Providence– U.S. President Donald Trump insists that schools reopen this fall. Many parents, educators, doctors and economists want the same thing. But sending children back to classrooms could involve keeping places at high risk of contagion closed, such as bars and gyms. More and more public health experts are urged federal, state, and local authorities to reconsider how they are reopening the economy and prioritizing elementary and secondary schools, an effort that would likely require closing other facilities to help contain contagion and get children back to class in the best possible conditions.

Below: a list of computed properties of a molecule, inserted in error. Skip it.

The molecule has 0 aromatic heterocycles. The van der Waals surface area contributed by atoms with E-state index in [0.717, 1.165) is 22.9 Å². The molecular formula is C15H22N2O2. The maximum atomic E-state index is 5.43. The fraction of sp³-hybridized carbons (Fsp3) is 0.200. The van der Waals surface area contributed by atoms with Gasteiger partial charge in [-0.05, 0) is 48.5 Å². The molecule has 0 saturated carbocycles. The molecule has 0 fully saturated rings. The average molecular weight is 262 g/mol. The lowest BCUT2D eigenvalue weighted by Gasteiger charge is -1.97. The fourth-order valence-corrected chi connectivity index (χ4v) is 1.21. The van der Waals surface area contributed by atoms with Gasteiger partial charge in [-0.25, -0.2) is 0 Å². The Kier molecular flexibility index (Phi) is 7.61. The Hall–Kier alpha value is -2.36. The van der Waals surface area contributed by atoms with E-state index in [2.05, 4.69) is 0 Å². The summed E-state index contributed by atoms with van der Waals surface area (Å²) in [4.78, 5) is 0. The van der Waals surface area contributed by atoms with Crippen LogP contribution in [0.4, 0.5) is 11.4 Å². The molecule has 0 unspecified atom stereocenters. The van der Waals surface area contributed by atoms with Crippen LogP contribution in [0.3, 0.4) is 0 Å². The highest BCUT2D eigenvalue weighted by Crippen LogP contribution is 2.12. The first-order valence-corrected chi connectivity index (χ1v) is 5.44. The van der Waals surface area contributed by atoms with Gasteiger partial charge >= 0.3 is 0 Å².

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«We need to think about what our priorities are as a society, and some things might have to wait,» said Helen Jenkins, an infectious disease epidemiologist at Boston University. «I think these are tough decisions.» Schools are crucial for communities beyond basic education. They offer children friends, food and other support systems. The American Academy of Pediatrics strongly supports children’s physical return to classes. You may be interested: Naya Rivera, Glee actress, missing after going swimming with her sonThe centres are also a crucial piece to put the economy into place, said David Rothschild, economist at Microsoft Research.» It’s what allows many adults, especially low-income people, to return to work,» Rothschild explained. «There’s this huge domino effect in the short term by sending people back to school, something you couldn’t say the same way for bars and restaurants.» But if a community has a high contagion rate, public health experts point out that reopening classrooms would be risky, even if schools try to impose masks and follow social estrangement recommendations. You may be interested: China gives in and asks for reconciliation with the U.S. Hundreds of children and employees who have become COVID-19 in outbreaks associated with graduation ceremonies and summer camps in places like Missouri, Texas, Louisiana, Georgia, North Carolina, Tennessee, New York, and Florida. Organizers of at least one of the camps said they followed the recommendations of the Centers for Disease Control and Prevention.That’s why it’s so important, according to experts, to consider the community as a whole and not think of schools as closed ecosystems, oblivious to what the virus does outside its walls. Children are less likely than adults to become seriously ill from the new virus, and there is little evidence that children are driving contagion, said Jennifer Nuzzo, an epidemiologist for the COVID-19 Testing Initiative at Johns Hopkins University. Still, there is a risk that they may spread the virus to others, such as teachers or vulnerable people they live with.» It’s a reason to think about how to improve safety and reduce risk in teaching environments,» Nuzzo said. «Those measures and the decision to reopen schools must move forward before the most at-risk environments, such as bars, restaurants, gyms and other enclosed spaces «where adults are very close together and social estrangement is difficult to meet.» If contagions can be reduced in the wider community, he said, it will be safer to reopen schools.» We should prioritize reopening those public spaces that have known benefits and low risks,» Nuzzo said. «And we believe that schools are one of them.» Even before Trump’s pressure this week, Democrats and public health experts were already talking about the importance of children returning to schools. When Kansas Democratic Gov. Laura Kelly signed a decree last week imposing the use of masks, she told lawmakers it was because she wanted to reopen the classes. Michigan Gov. Gretchen Whitmer, Democrat, made similar comments when she banned service inside bars in some regions after identifying several outbreaks. And New Mexico Democratic Governor Michelle Lujan Grisham, he mentioned schools when he said there would be fines and more aggressive surveillance of the obligation to wear masks in the state.